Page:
Senator: Immigration bill opposition can help GOP
By Taylor Higgins . CREATED Jul 14, 2013
MOBILE, Ala. (AP) - Bucking the conventional wisdom that Republicans need some kind of immigration reform to attract more Latino voters, U.S. Sen. Jeff Sessions of Alabama says opposition to the Senate's plan can help the GOP among working-class voters who have trended Democratic in recent presidential elections.
Sessions, among the most vocal Republican opponents of the immigration bill that the Senate adopted last month, headlined the Young Republicans National Convention in Mobile.
Essentially, the senator said, Republicans should hammer the idea that an influx of new labor will drive down wages among American workers. "The Republican Platform should include a line that says we will promote an immigration policy that serves and honors the American worker and the American taxpayers," he said. "We need to be firm about that, not apologetic."
The senator's remarks are a contrast - at least in tone - to what his fellow keynote speaker, Republican National Committee Chairman Reince Priebus, has emphasized for months. Priebus has made the case that GOP leaders should use the immigration issue to connect better in Latino communities, though he has avoided endorsing any particular policy.
Sessions cited a June report from the Congressional Budget Office that projected just that result in the early years of the immigration changes contained in a bill that the Democratic-controlled Senate passed last month. The bill is pending in the House, though many members of the Republican-led House say the proposal is too weak on border security and too lax on its treatment of an estimated 11 million residents who came here illegally.
Sessions told several hundred attendees that political analysts have mistakenly focused on President Barack Obama's margin among Latino voters - he won more than 70 percent of the vote - in explaining Mitt Romney's defeat in November.
More significant, Sessions said, were Obama's margins among working-class Americans. Citing exit polls, Sessions said Obama defeated Romney by 28 percentage points among voters who earn less than $30,000 annually. The margin was 15 points in the president's favor among workers earning $30,000 to $50,000. He also cited Obama's wide advantage on the question of which candidate "cares about people like me."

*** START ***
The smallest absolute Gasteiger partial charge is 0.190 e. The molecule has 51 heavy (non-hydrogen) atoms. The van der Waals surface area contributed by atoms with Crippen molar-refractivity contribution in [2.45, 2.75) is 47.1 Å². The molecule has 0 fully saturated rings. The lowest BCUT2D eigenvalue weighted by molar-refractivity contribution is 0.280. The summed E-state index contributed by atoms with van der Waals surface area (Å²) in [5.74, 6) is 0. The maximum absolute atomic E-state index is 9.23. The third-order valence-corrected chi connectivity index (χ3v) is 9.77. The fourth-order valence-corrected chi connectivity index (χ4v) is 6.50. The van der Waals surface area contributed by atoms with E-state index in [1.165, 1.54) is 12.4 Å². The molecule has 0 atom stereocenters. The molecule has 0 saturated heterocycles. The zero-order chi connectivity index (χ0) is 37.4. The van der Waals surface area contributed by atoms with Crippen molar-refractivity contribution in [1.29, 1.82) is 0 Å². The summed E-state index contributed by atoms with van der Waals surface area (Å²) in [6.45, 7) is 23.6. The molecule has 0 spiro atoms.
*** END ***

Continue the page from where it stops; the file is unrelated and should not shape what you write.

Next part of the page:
Republicans, Sessions said, have been bullied by political analysts, the media and even some GOP strategists - he named President George W. Bush's top adviser Karl Rove - to embrace an immigration overhaul as an easy solution to reach more non-white voters.
"No political party can have as its goal lower wages for its country," he insisted.
The CBO report declared that an influx of workers would result in "temporary imbalances in the skills and occupations demanded and supplied in the labor market." That would be among several factors, CBO said, that would "cause the unemployment rate to be slightly higher for several years than projected under current law."
Sessions did not explain that the CBO concluded that from 2025 and beyond, average wages would exceed what they would be under current law. The CBO report also details different effects on varying swaths of the labor market, with the wage effect depending on skill level.
A June CBO document states: "Average wages would be slightly lower than under current law through 2024, primarily because the amount of capital available to workers would not increase as rapidly as the number of workers and because the new workers would be less skilled and have lower wages, on average, than the labor force under current law. However, the rate of return on capital would be higher under the legislation than under current law throughout the next two decades."
A second CBO analysis on the budget effects of the Senate bill projected a net reduction in deficit spending as newly legal workers and their employees pay more payroll and income taxes. Democrats have used that CBO report in their public statements on the bill.
Sessions was decidedly more strident in his remarks than Priebus.
Priebus, a Wisconsin native, is in the middle of a push to hire party employees in every state to focus on reaching non-white and younger voters who have favored Democrats in the last two decades, as Republicans have lost the popular vote in five out of six presidential elections.
Priebus did not explicitly mention the immigration bill, but he said Republicans must "show up in the Asian community, the Hispanic community, the African-American community."
"You can't show up six months before an election," he said. "We have to be a year-round party."
He added, "You also have to have candidates that people relate to. You have to have people on the ballot that people like, that people understand. In Wisconsin, we call it the beer test."
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